Understanding Cancer in Wild Fish

By on August 17, 2022
a smallmouth bass Smallmouth bass by USFWS Mountain Prairie is licensed under CC BY 2.0

In November of 2014, an angler fishing in the Duncannon, PA section of the Susquehanna River reeled in a smallmouth bass that was noticeably different from other examples of the species. The catch had a large tumor protruding from its bottom jaw. As news of the catch spread, so did concern about the river’s health. Though only one was found, fears that one fish being sick may be an early indicator of a problem within the habitat spread throughout the basin.

While cancer in fish is rare, it is not impossible, and the 2014 catch wasn’t the first time an angler had reeled in a tumorous fish. Researchers confirmed that the tumor was cancerous, which may affirm concerns over water quality. However, the 2014 catch has thus far been the only cancerous catch in that area though there have been several catches that displayed sores and lesions, according to Time Magazine.

The exact cause of the tumor is unknown though some believe it is likely a result of pollution and poor water quality. As a result, some are calling for the river to be added to the EPA list of impaired waterways though the list is determined based on water quality, not species health. Time Magazine reports, “A Pennsylvania Department of Health official said that consuming fish with cancer should not pose a risk to humans, but urged fishers not to eat those with sores and lesions.”

Understanding Cancer in Fish

Just like humans, all fish can develop cancer when typical genetic processes go awry. Depending on the type of cancer, the disease presents differently in each species but often mirrors symptoms seen in people. Tumors are a common symptom that indicates cancer and can be internal or external.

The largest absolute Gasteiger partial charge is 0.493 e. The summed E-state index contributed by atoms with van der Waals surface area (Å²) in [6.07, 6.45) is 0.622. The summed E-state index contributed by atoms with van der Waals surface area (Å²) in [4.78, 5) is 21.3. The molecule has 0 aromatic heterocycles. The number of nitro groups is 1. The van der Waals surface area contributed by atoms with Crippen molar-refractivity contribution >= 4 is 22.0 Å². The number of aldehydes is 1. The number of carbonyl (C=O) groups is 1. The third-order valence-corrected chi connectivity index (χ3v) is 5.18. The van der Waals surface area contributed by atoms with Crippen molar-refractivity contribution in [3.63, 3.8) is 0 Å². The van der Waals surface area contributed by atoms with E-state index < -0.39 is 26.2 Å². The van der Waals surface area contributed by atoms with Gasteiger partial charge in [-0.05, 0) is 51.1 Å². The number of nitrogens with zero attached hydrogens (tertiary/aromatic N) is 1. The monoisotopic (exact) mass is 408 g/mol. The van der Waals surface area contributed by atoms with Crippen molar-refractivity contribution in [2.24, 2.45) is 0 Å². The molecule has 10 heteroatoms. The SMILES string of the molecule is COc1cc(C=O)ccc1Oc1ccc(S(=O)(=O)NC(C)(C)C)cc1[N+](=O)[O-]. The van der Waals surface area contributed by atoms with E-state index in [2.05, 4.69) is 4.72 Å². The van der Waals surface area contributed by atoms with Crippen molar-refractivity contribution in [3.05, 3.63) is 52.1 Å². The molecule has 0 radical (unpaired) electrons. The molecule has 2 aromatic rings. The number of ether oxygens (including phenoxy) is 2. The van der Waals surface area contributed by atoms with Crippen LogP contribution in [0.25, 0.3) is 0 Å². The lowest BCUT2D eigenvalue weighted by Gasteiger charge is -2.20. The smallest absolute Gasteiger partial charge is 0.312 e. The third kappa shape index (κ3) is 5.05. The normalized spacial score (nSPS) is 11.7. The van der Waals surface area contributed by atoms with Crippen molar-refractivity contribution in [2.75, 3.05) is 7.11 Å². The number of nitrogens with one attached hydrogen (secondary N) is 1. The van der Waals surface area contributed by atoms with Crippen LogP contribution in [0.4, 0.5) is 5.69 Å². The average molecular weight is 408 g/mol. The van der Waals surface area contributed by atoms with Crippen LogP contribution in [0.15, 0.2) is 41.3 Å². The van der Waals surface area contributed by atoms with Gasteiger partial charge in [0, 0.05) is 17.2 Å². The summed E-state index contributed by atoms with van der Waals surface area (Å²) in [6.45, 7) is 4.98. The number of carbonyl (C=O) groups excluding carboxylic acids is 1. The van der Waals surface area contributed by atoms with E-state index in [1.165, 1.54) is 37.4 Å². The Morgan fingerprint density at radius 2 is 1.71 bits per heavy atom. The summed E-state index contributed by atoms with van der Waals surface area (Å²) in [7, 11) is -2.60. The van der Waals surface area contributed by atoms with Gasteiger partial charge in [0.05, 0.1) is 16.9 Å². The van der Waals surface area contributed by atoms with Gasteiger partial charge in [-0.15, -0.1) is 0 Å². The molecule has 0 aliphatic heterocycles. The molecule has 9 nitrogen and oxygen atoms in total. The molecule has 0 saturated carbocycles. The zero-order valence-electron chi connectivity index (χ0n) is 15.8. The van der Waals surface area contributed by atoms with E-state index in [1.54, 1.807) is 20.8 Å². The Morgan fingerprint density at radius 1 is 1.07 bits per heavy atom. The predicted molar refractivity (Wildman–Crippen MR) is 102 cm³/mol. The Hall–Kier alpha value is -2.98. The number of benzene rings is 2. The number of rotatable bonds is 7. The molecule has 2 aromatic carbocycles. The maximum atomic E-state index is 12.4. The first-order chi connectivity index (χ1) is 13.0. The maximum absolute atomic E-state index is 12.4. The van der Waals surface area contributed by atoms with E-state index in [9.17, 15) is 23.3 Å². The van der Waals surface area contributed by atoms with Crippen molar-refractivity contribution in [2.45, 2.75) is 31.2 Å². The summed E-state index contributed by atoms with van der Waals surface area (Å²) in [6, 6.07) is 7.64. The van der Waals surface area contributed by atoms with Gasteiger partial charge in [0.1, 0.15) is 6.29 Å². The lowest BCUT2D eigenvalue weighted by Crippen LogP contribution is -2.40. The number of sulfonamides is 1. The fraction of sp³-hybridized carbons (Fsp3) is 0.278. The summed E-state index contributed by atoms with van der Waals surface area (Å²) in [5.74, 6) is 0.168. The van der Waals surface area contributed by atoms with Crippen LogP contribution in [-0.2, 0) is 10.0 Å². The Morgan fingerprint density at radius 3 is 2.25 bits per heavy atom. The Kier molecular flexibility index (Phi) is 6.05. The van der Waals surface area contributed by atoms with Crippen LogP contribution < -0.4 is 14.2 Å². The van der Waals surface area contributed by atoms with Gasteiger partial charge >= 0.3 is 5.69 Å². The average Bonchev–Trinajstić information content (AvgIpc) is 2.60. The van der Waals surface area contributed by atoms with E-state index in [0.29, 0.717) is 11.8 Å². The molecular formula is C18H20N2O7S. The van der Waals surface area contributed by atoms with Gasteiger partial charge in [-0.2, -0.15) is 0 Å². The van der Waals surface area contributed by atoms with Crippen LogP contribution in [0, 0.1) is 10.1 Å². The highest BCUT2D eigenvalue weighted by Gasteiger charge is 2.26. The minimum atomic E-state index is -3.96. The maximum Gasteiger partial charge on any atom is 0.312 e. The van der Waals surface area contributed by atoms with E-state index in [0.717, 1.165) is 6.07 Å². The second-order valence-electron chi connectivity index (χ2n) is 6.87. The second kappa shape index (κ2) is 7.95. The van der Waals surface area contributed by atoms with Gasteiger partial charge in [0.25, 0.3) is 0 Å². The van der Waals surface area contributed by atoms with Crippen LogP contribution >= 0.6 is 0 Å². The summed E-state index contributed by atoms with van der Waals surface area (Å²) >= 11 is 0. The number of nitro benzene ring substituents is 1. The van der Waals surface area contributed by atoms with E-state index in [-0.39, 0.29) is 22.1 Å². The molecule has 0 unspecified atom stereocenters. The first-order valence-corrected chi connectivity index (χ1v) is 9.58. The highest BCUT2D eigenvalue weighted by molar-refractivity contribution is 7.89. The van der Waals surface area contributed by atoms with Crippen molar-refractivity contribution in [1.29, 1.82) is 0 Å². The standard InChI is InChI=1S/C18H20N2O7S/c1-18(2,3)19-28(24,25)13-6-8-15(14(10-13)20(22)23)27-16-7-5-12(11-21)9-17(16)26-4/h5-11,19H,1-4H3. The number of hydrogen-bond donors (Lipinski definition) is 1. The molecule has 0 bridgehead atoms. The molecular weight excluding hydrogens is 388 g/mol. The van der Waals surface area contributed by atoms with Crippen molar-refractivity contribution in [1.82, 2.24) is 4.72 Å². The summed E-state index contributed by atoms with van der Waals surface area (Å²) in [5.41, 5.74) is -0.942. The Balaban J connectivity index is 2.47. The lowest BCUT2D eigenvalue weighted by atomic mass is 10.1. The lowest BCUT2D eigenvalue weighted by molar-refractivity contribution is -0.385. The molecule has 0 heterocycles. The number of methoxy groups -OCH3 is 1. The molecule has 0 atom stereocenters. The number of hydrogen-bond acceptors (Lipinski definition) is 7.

External tumors are visible on the skin or scales and require immediate treatment when possible. Internal tumors can only be seen through invasive procedures and are often not detected until it is too late for the fish to be treated. Both types of tumors can impact the fish’s ability to eat and swim, causing a rapid decline in its health.

Some species are more susceptible to different kinds of cancer. For example, PetMD reports, “Koi fishes usually get tumors in the reproductive organs. They will have swollen abdomens, and the illness can become terminal. Conversely, goldfish are susceptible to fibroma tumors and sarcoma cancers. While Gypsy-swordtail fishes, generally develop skin cancer (malignant melanoma).”

While water quality is an easy factor to blame in the fear surrounding fish with cancer, it’s unlikely that water quality is always the cause. Especially since many native saltwater and freshwater fish have developed cancer despite good water quality–a more likely cause is genetics.

Much like humans may be genetically pre-disposed to developing certain illnesses, fish are likely the same, according to Science.org. However, environmental factors may contribute to the likelihood of developing cancer and should not be entirely overlooked. A Great Barrier Reef study found many fish that appeared to be suffering from melanoma.

Researchers believe the hole in the ozone layer right above the reef creates harsher UV exposure, leading to increased risks of melanoma. Another factor is potential cross-breeding between species in the reef, which results in more compromised offspring. Both factors may lead to a more susceptible population without placing all of the blame on water quality or environmental factors.


The Susquehanna River Basin is a well-monitored region, with many water quality monitoring initiatives that analyze water levels and parameters that could impact fish health. Much like humans can develop cancer for unknown causes, the rest of the animal kingdom is much the same.

While fish exhibiting symptoms of cancer have been determined as safe to eat since cancer is not known to be contagious, many officials still recommend against consuming recreationally caught fish with tumors or lesions. The Idaho Fish and Game recommends trimming tumors and affected tissue before consuming any animals that appear sick. Ultimately, fish with cancer may not be an indicator of water quality alone but could be the result of several environmental factors at once.

A smallmouth bass with a cancerous tumor growing from its bottom jaw

A bass caught back in November 2014 was proven to have cancer. (Credit: John Arway)

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